Corpus Iuris Civilis
Mosaic of Justinian in San Vitale, Ravenna
the beginning of his reign the Roman emperor
Justinian (527-565 A.D.) established
a ten-man commission chaired by John the Cappadocian to produce a
new code of Roman law. The commission
first produced a new compilation of the statutes and
constitutions of the emperors, the Codex Justinianus (Codex vetus)
that Justinian promulgated on 7 April, 529.
Then Justinian ordered the codification of the legal opinions of the Roman jurists from ca. first century B.C. to the third century A.D. . On 15 December 530 he ordered a commission to work at it: sixteen lawyers from the legal fraternities of Constantinople and Beirut, men headed by Tribonian, who had already been a member of the commission that produced the Codex Justinianus. The result of their labor was published on 16 December, 533. It was called the Digestum (Digest), or to give it its Greek name, the Pandects. The Digest contained the collective jurisprudence of almost a millennium of Roman legal thought. It would become the most important legal book ever produced and would influence the future shape of European and world jurisprudence. At the same time, a committee also headed by Tribonian was working on a textbook for law students, the Institutes. It was published on 16 November. One byproduct of all this labor was to make the Codex vetus obsolete, and hence a new edition was published on 16 November, 534 and the first edition has failed to survive. This body of law and jurisprudence has been known since the sixteenth century as the Corpus Iuris Civilis. Justinian intended it to be a unified body of law. In December 533 the commission also published the Institutes, which was a textbook to be used for first year students.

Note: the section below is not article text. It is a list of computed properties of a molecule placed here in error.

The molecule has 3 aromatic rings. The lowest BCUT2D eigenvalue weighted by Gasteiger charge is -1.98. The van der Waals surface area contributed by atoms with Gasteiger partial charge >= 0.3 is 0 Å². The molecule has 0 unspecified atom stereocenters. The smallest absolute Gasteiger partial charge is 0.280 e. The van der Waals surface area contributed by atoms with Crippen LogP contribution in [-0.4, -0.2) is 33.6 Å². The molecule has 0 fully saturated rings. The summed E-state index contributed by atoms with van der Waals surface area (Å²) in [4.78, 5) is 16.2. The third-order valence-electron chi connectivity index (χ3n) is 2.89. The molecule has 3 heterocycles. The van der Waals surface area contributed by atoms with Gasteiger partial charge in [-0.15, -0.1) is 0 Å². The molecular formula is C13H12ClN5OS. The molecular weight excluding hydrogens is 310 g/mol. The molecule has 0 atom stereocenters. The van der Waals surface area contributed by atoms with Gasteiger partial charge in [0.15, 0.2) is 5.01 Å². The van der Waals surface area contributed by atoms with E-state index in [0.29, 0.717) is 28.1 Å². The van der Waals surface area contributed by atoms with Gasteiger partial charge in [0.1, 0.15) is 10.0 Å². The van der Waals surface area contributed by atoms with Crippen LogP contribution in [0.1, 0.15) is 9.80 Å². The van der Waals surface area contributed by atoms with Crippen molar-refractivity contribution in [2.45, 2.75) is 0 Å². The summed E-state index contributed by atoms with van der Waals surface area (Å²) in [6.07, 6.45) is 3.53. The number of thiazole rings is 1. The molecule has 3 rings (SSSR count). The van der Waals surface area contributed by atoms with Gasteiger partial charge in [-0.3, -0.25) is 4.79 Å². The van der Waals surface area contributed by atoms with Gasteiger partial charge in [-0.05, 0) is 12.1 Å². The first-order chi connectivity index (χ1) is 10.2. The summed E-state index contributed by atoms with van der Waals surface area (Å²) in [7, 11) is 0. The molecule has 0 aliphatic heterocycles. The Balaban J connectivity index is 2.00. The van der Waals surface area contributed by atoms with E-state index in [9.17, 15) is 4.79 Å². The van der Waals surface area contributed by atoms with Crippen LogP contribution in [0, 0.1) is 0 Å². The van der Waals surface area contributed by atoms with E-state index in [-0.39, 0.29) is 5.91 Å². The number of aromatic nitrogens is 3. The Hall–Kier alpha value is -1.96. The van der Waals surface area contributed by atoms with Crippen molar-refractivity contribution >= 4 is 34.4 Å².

Justinian forbade commentaries on the Digest and probably the rule applied to the whole Corpus.
Most recent work on the Digest is Tony Honoré, Justinian's Digest: Character and Compilation
University Press, 2010)